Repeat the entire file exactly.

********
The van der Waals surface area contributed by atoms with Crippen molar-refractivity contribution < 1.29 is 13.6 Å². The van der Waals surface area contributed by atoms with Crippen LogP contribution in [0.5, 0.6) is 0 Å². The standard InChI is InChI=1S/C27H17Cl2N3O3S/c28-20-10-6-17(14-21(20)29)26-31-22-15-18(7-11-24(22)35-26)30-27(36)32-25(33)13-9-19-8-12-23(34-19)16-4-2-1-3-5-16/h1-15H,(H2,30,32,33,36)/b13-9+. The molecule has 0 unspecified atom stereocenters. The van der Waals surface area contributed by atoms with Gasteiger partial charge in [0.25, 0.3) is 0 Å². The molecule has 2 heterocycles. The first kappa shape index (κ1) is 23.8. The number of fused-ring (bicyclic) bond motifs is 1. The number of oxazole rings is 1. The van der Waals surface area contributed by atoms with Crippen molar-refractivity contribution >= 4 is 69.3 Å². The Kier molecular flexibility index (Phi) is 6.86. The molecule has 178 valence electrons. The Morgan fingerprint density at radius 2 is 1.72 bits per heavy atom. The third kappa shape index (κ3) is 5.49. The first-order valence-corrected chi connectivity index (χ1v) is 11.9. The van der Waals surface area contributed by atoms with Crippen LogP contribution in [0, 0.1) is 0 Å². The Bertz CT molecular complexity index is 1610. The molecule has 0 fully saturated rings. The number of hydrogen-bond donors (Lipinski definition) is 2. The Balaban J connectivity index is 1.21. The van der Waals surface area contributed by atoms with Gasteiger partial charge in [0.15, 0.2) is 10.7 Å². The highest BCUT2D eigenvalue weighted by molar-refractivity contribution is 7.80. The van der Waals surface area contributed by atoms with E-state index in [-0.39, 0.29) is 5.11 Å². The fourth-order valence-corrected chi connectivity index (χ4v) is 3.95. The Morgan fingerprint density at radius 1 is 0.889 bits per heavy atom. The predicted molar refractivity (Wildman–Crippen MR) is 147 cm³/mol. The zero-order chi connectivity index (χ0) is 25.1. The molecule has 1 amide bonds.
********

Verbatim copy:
The van der Waals surface area contributed by atoms with Crippen molar-refractivity contribution < 1.29 is 13.6 Å². The van der Waals surface area contributed by atoms with Crippen LogP contribution in [0.5, 0.6) is 0 Å². The standard InChI is InChI=1S/C27H17Cl2N3O3S/c28-20-10-6-17(14-21(20)29)26-31-22-15-18(7-11-24(22)35-26)30-27(36)32-25(33)13-9-19-8-12-23(34-19)16-4-2-1-3-5-16/h1-15H,(H2,30,32,33,36)/b13-9+. The molecule has 0 unspecified atom stereocenters. The van der Waals surface area contributed by atoms with Gasteiger partial charge in [0.25, 0.3) is 0 Å². The molecule has 2 heterocycles. The first kappa shape index (κ1) is 23.8. The number of fused-ring (bicyclic) bond motifs is 1. The number of oxazole rings is 1. The van der Waals surface area contributed by atoms with Crippen molar-refractivity contribution >= 4 is 69.3 Å². The Kier molecular flexibility index (Phi) is 6.86. The molecule has 178 valence electrons. The Morgan fingerprint density at radius 2 is 1.72 bits per heavy atom. The third kappa shape index (κ3) is 5.49. The first-order valence-corrected chi connectivity index (χ1v) is 11.9. The van der Waals surface area contributed by atoms with Crippen LogP contribution in [0, 0.1) is 0 Å². The Bertz CT molecular complexity index is 1610. The molecule has 0 fully saturated rings. The number of hydrogen-bond donors (Lipinski definition) is 2. The Balaban J connectivity index is 1.21. The van der Waals surface area contributed by atoms with Gasteiger partial charge in [0.15, 0.2) is 10.7 Å². The highest BCUT2D eigenvalue weighted by molar-refractivity contribution is 7.80. The van der Waals surface area contributed by atoms with E-state index in [-0.39, 0.29) is 5.11 Å². The fourth-order valence-corrected chi connectivity index (χ4v) is 3.95. The Morgan fingerprint density at radius 1 is 0.889 bits per heavy atom. The predicted molar refractivity (Wildman–Crippen MR) is 147 cm³/mol. The zero-order chi connectivity index (χ0) is 25.1. The molecule has 1 amide bonds.